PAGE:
Posted by: ohmypuddin | June 28, 2010

The Busted Knuckle: A Lesson in Going Local

A couple weeks ago I took my car into the dealership to get a 60,000 mile tuneup. This is a pretty normal service, so I expected to pay a couple hundred dollars maybe, but no more. The dealership called me and told me I also needed to replace a drive belt and a timing belt. I asked what the total cost for all of the work would be. They told me $980.

Look, I don’t have a lot of experience with cars. I know very little about cars. I don’t even care what kind of car I drive, because it doesn’t matter to me. It’s merely a mode of transportation, nothing more. So I put money into my car to keep it running, so I can drive it for as long as possible. I’ve had my car for 4 years, and it was new when I bought it.

Even with my limited knowledge, close to $1000 for a tuneup sounded ridiculously high. And then on the phone, the dealership tried to talk me into buying a new car instead of doing the tuneup. I said no, and not to do any work on it. I picked up my car, they tried to sell me a new car again, I said no again.

Because I know so little about cars and am not very trusting of car dealerships, I tried to find a good local car garage to take my car to. My coworker had just taken his car to the Busted Knuckle, and recommended it to me.

So I took my car there. They were very nice on the phone. Gabe called me throughout the process, letting me know what was going on. With every new thing  they found broken or needing replacement, he let me know what it was, the cost, and whether he thought it was necessary. I appreciate that. I asked him about some services that he said I didn’t need to do, which told me they’re not trying to rip me off. And even though they replaced more things than the dealership would have, the total only came out to $670. Awesome.

Plus, they have a dog!

A couple days after I picked it up, I noticed lots of weird noises. I called Busted Knuckle and Gabe said to bring it in. The automatic steering fluid cap was loose, so it was losing fluid and making noise. They refilled it, tightened the cap, drove it around. They told me what happened and then Tim asked if he could clean off my engine for me, since it had gotten covered in fluid. I asked if it would hurt the engine, and he said no, but he’d just cleaned the engine when he did the tuneup, and it bothered him that it was dirty again. So he cleaned my engine, and I went on my way.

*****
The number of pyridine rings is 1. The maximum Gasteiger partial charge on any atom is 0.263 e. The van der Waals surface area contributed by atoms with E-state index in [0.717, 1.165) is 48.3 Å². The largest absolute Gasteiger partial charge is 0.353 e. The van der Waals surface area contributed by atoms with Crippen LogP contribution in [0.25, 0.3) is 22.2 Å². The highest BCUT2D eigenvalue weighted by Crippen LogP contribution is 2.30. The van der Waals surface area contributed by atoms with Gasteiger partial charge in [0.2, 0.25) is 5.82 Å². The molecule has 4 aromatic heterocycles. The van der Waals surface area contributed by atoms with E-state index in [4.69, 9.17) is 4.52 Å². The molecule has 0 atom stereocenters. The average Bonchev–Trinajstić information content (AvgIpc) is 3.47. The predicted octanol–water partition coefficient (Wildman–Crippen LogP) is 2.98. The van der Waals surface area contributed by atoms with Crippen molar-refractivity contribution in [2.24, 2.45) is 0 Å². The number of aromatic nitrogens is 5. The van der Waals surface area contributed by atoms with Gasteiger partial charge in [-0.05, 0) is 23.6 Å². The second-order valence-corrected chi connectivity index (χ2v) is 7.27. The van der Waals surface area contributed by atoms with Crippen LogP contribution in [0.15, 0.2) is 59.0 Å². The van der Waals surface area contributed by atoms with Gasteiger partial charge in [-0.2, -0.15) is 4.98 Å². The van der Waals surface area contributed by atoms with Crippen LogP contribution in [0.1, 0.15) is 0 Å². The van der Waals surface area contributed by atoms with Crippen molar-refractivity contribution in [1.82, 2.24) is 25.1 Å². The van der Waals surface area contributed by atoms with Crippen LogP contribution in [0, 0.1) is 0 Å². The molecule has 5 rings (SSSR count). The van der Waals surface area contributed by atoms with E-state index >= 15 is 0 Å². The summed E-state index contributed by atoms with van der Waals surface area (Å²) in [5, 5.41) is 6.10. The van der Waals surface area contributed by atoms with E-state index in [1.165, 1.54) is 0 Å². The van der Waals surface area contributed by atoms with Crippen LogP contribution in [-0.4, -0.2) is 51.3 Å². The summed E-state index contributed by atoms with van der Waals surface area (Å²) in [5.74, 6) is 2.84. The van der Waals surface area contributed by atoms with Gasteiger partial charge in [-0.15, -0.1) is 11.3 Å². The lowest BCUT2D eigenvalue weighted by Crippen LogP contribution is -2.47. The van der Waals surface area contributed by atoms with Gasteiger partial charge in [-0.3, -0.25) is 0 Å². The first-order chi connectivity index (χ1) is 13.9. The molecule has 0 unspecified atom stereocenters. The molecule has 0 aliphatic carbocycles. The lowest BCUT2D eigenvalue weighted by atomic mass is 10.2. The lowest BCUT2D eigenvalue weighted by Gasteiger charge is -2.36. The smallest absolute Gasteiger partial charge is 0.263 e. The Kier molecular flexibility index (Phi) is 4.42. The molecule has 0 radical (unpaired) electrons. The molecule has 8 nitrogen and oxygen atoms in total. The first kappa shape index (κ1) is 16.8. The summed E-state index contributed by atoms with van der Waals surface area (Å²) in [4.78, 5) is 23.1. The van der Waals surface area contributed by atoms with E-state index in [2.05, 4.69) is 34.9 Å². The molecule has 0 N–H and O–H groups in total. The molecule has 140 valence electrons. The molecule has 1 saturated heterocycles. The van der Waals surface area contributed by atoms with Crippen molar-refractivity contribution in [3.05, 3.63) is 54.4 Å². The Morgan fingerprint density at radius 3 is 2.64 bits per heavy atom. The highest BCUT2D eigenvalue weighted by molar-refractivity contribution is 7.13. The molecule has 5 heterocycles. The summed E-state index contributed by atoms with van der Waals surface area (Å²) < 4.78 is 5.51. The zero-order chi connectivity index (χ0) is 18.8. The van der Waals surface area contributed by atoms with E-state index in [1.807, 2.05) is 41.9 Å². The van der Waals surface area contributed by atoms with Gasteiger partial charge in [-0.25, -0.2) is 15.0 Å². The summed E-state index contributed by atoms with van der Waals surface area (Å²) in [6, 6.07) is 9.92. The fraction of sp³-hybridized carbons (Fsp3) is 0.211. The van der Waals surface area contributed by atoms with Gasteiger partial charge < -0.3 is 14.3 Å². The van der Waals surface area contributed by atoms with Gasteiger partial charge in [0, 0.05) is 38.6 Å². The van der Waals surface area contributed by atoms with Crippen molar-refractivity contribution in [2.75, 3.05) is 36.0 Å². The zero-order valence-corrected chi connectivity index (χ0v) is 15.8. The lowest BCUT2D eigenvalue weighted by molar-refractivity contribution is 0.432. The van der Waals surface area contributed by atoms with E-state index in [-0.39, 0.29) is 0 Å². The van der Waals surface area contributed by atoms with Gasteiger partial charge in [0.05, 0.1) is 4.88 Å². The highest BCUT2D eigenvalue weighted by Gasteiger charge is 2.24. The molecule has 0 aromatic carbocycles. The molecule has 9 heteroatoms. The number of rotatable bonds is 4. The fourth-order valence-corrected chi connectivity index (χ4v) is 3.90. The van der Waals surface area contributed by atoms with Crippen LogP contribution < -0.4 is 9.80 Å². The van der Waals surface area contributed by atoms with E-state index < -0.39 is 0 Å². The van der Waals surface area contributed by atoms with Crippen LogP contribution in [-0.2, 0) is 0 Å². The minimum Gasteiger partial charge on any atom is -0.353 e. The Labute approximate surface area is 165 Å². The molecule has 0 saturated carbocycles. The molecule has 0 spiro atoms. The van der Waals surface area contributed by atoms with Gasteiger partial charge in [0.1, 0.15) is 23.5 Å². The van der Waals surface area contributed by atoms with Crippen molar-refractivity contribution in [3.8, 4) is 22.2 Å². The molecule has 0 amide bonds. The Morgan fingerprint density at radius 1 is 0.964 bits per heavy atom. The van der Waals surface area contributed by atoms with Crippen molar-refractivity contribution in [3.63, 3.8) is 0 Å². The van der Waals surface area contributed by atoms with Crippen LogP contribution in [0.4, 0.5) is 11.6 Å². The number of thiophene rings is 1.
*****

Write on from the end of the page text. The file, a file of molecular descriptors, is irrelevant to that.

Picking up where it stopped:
How awesome is that? Everyone has their quirks, and his is that he hates dirty engines. So much that he couldn’t let me leave with one. And it was great service, with really friendly, knowledgeable people, who let me make decisions and advised me on what’s best for my car.

You know, we talk so much about buying food locally and eating locally, but this same concept can apply to so many things. Yes, I could take my car to the dealership, which is one of many. But they overcharge, try to hard sell me, and don’t care about their relationship with me or quality of service. Taking my car to a local garage where they charge less for labor means they’re invested in my repeat business and word-of-mouth recommendations. They want me to be able to drive my car. They understand I don’t want to pay out the ear for a tuneup, and they know that by treating me (and all customers) well, we’ll come back.

And it’s true. Because I’m so pleased with their service that I’m writing about it on my blog and maybe you’ll go or you’ll tell someone next time they ask for a garage. I wrote a review on Yelp and my husband is taking his car there for a tuneup.

Lesson learned: try to go local in all aspects of life. It’s not always the cheapest or best or most convenient, but searching for a local option can save you so much money, sanity, and peace of mind in the end.



  1. […] This post was mentioned on Twitter by Lauren W. Madrid and Lauren W. Madrid, Lauren W. Madrid. Lauren W. Madrid said: The Busted Knuckle: A Lesson in Going Local : […]

  2. Ever heard of Car Talk? They have a section for people to recommend car repair shop that are good and honest. I am surprised that your car needed timing belt at 60K. With today’s technology the belts are supposed to last around 100K (60K was the old number before they figure out how to make timing belt last longer). Furthermore, some cars, like our Maximas do not use timing belt, thus will never need that work.

    • 60k was the manufacturer’s recommendation, so that’s what I went with. What so I need Car Talk for? I just found a great garage!

  3. The key word is recommendation. Not all dealers or independent auto shops are trust worthy or good. I used a local independent auto shop to tune up my old Chevy when we lived in Ohio and he wired my choke shut.

    This is why your blog is so great. you give great recommendations

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